Posts Tagged ‘moral compass’

The number “8” and What Chinese People Have Lost “八”和华人所失去的东西

Sunday, May 24th, 2009

Why are Chinese people nowadays, even highly educated ones, so superstitious about getting lucky to get rich?  8, 8, 8, everywhere, on phone numbers, car license numbers, etc., you see people sporting at least one number 8. And that’s all because in Chinese 8 sounds a bit like the first sound in “getting rich”. Also, nowadays the Chinese New Year’s greeting is “gong hay faht tsoy” (Cantonese pronunciation), which translates into “Happy Wishes for Getting Rich”. Why is getting rich apparently the only thing on Chinese minds?


It hasn’t always been so.


The number 8 hasn’t always been so popular. When I was a kid in Hong Kong during the early sixties, 8 was not always a good word. In Cantonese colloquialism back then, 8 was often used to mean “being gossipy” or invading other people’s privacy, as in “why are you so baht (8), that you want to know even such and such?” In fact, it came from a negative attitude towards the baht guah (八卦), the hexagram from the I Jing (or I-Ching), which was used for divination. During days past Cantonese, or at least educated Cantonese, had looked down upon fortune-telling using the hexagram and upon the occult in general.  It had only been a recent phenomenon in Chinese superstition of the last twenty or thirty years, a phenomenon which started in Hong Kong, to make 8 equal to getting rich and for 8 to be so fervently sought after.


As for the Chinese New Year’s greeting, when I was a kid in Hong Kong during the early sixties, the standard greeting was “gong hay teem ding faht tsoy”, which meant “Happy Wishes for Getting Another Boy and Getting Rich”, and “gong hoh sun hay”, which meant “Best Wishes for the New Year”. I don’t remember hearing just “gong hay faht tsoy” or “Happy Wishes for Getting Rich” – so bourgeois! Please note that, true to Confucian tradition, “Getting Another Boy” came before “Getting Rich” – the traditional family came before getting rich, and getting rich was for the family, not a selfish hedonistic pursuit for the individual himself or herself. Having moved away during the sixties from a society dominated by Chinese culture, after all these years it was at first and still is jarring for me to hear “gong hay faht tsoy” without the “teem ding (getting another boy)” in front of “faht tsoy (getting rich)”.


I believe it is wrong to think that Chinese have always been as superstitious and as anxious about good luck and getting rich as Chinese people seem to be nowadays.  Back during the old days we had the intellectual and moral compass and framework of Confucianism.  Thanks to that framework, we knew how to act and what to do in life; we knew what things to pursue, what things to reject, and how to pursue and reject them. So we were secure, smart and brave; we weren’t so obsessed with good luck and getting rich. Even as recently as during the early 1960’s we didn’t use to be obsessed with all this stuff; we used to be brave and secure back then thanks to Confucianism.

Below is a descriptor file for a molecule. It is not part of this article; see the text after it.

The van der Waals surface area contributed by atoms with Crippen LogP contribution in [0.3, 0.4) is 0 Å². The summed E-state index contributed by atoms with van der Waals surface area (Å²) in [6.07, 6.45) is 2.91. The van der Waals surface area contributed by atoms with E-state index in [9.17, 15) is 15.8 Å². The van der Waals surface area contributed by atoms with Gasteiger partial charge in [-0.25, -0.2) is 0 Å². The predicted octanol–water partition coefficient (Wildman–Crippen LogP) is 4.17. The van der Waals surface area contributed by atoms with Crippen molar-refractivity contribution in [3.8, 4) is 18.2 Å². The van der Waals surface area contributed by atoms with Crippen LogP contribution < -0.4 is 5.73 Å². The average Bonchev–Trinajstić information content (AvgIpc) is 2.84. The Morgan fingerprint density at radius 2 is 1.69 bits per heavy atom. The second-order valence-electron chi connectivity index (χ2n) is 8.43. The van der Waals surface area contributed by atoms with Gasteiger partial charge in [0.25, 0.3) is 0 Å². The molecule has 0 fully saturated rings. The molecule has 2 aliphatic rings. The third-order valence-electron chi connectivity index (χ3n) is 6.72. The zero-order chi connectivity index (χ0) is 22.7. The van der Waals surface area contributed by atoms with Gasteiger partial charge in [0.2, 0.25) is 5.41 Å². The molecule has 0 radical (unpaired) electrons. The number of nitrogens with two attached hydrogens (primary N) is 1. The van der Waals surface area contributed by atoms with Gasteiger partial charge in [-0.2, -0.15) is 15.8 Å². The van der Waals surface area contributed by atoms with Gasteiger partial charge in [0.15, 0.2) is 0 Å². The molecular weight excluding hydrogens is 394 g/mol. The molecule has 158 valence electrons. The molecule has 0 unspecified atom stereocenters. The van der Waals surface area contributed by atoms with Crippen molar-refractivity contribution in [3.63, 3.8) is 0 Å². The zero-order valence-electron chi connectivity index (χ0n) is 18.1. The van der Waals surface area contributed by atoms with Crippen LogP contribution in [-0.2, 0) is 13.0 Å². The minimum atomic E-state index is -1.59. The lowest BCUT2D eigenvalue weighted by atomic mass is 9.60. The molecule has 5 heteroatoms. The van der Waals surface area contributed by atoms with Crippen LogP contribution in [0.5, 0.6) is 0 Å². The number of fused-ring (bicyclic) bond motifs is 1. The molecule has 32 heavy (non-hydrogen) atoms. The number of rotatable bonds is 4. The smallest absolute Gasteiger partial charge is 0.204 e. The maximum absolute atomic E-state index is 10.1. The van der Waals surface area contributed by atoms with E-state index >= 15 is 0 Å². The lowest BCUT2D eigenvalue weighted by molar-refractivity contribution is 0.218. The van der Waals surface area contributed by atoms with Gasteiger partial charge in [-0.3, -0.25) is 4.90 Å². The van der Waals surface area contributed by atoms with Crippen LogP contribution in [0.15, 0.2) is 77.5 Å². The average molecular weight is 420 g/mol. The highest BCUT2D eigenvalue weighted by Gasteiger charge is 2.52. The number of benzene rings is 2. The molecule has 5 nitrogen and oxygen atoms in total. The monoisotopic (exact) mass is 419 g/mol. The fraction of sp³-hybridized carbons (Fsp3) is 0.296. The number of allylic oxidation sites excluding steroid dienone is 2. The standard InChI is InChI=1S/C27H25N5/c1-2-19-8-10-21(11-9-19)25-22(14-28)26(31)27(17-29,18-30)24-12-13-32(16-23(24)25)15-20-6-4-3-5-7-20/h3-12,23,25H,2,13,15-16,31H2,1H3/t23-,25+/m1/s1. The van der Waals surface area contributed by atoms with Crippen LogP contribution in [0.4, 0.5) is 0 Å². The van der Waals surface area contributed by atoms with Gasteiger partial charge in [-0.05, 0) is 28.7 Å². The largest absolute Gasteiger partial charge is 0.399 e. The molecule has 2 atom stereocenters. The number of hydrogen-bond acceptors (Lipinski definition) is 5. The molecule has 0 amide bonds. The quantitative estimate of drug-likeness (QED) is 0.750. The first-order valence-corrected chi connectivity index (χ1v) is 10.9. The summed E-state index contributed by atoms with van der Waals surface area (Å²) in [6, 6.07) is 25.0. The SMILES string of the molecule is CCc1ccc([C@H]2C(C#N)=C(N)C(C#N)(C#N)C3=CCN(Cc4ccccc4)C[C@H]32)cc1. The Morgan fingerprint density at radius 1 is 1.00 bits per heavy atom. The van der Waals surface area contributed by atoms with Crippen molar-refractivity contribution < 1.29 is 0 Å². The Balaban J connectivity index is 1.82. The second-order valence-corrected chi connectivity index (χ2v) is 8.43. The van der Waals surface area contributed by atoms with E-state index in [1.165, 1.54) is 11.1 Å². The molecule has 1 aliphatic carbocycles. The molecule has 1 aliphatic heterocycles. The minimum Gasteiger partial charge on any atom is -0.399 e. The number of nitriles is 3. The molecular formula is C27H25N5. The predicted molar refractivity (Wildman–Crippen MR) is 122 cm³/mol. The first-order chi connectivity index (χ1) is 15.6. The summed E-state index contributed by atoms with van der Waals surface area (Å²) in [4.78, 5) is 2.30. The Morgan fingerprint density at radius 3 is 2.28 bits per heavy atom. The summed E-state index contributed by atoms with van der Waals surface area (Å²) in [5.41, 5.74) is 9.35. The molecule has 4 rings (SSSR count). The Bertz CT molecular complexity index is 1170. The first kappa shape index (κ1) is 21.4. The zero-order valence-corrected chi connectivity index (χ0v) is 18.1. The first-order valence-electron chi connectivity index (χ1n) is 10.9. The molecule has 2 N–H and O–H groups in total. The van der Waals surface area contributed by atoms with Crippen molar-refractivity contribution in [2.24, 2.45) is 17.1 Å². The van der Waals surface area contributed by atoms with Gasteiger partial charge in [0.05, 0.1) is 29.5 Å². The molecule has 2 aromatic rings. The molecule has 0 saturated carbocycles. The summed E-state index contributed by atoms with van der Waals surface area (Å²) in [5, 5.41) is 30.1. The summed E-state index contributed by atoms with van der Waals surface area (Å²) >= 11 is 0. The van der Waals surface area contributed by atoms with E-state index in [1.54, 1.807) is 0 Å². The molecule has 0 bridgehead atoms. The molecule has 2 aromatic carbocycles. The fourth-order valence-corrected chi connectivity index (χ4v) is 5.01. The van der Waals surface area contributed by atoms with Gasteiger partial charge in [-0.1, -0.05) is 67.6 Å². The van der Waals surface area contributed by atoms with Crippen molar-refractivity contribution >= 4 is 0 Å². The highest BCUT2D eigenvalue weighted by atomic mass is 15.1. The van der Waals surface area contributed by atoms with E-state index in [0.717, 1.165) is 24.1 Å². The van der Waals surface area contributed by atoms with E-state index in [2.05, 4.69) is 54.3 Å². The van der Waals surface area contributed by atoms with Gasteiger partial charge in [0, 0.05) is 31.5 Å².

But now we Chinese have turned our backs on Confucianism and so we don’t have anything.  Intellectually and morally we have no compass or framework and so we are insecure. A lot of the time we don’t know what we do that will bring us good things and what we do that will bring us bad things. Often we are so ignorant that we don’t even know what is good and what is bad; we can’t tell good from bad.  That’s why we grasp at straws; we grasp at superstitions for somehow avoiding the bad and getting the good.  That’s why 8 is now a “lucky number” seen everywhere and why 4, which sounds like “death”, is now an “unlucky number” and not seen anywhere.


I think that what we Chinese need to do is to rediscover and regain the good stuff we used to all possess, integrate it with the modern stuff that is good, i.e. science and the free market, and create a new intellectual and moral framework, where we can be secure, smart and brave again.


Feng Xin-ming 冯欣明

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Bringing Up Good Children with Di Zi Gui

Saturday, July 12th, 2008

It’s so nice to see a Mom discover Di Zi Gui for herself and her children! Back in the ’80’s I discovered the same thing: I read Di Zi Gui and I went, “Wow! This is exactly what my kids need! This is what I’ve gotta teach them!” They were newborn, 5 and 7 then.


Back then, to teach my North American-born kids I had to translate the work myself, write the Cantonese pronunciation in English next to the Chinese words so my kids can recite the Chinese, and with scissors and much photocopying create my own bilingual textbooks.

当年,为了教我北美洲出生的孩子们,我要自己把文章翻译, 为了让他们能够把原文诵读,要在汉字旁写上广州话的英语字母拼音,又要用剪刀和复印机来创造我自己的双语教材书。

My 4 little ones have all been good as children, they have grown up to be pretty nice people, and, I risk sounding like a cocky parent but I have to put this in: they all got into good colleges - McGill, Harvard, and 2 in Stanford.


And I credit a lot of it to Di Zi Gui. I think studying Di Zi Gui has not only given them a moral mooring, but has also given them a sense of pride and identity in their Chinese heritage, a quiet self esteem and self confidence that drives them to always do their best, and an inner strength that helps them overcome setbacks and adversity.


Since then I’ve taught some of my Mandarin-speaking friends’ teenage kids, requiring me to also write in the Mandarin Pronunciation, and now I’ve been teaching it to teenagers. Also I’ve put my bilingual texts online so other people can take advantage of the wonderful Chinese intellectual heritage. Here’s the link:


Feng Xin-ming 冯欣明

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